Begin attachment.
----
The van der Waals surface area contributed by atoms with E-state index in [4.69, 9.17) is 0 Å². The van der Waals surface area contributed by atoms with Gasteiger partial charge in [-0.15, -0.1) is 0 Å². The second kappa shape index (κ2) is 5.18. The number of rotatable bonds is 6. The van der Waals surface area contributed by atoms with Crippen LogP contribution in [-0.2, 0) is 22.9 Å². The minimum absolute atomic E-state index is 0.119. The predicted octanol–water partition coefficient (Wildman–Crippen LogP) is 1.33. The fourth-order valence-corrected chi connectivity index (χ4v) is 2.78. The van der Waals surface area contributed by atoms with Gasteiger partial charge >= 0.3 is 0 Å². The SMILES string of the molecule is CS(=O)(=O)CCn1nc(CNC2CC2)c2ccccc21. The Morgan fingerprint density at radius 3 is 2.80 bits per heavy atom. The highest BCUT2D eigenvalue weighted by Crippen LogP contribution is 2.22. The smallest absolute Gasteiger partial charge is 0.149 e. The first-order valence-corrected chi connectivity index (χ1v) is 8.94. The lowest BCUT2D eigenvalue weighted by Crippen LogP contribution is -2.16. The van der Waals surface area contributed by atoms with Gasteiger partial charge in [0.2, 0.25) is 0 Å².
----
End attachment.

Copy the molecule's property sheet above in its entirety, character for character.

The van der Waals surface area contributed by atoms with E-state index in [4.69, 9.17) is 0 Å². The van der Waals surface area contributed by atoms with Gasteiger partial charge in [-0.15, -0.1) is 0 Å². The second kappa shape index (κ2) is 5.18. The number of rotatable bonds is 6. The van der Waals surface area contributed by atoms with Crippen LogP contribution in [-0.2, 0) is 22.9 Å². The minimum absolute atomic E-state index is 0.119. The predicted octanol–water partition coefficient (Wildman–Crippen LogP) is 1.33. The fourth-order valence-corrected chi connectivity index (χ4v) is 2.78. The van der Waals surface area contributed by atoms with Gasteiger partial charge >= 0.3 is 0 Å². The SMILES string of the molecule is CS(=O)(=O)CCn1nc(CNC2CC2)c2ccccc21. The Morgan fingerprint density at radius 3 is 2.80 bits per heavy atom. The highest BCUT2D eigenvalue weighted by Crippen LogP contribution is 2.22. The smallest absolute Gasteiger partial charge is 0.149 e. The first-order valence-corrected chi connectivity index (χ1v) is 8.94. The lowest BCUT2D eigenvalue weighted by Crippen LogP contribution is -2.16. The van der Waals surface area contributed by atoms with Gasteiger partial charge in [0.2, 0.25) is 0 Å².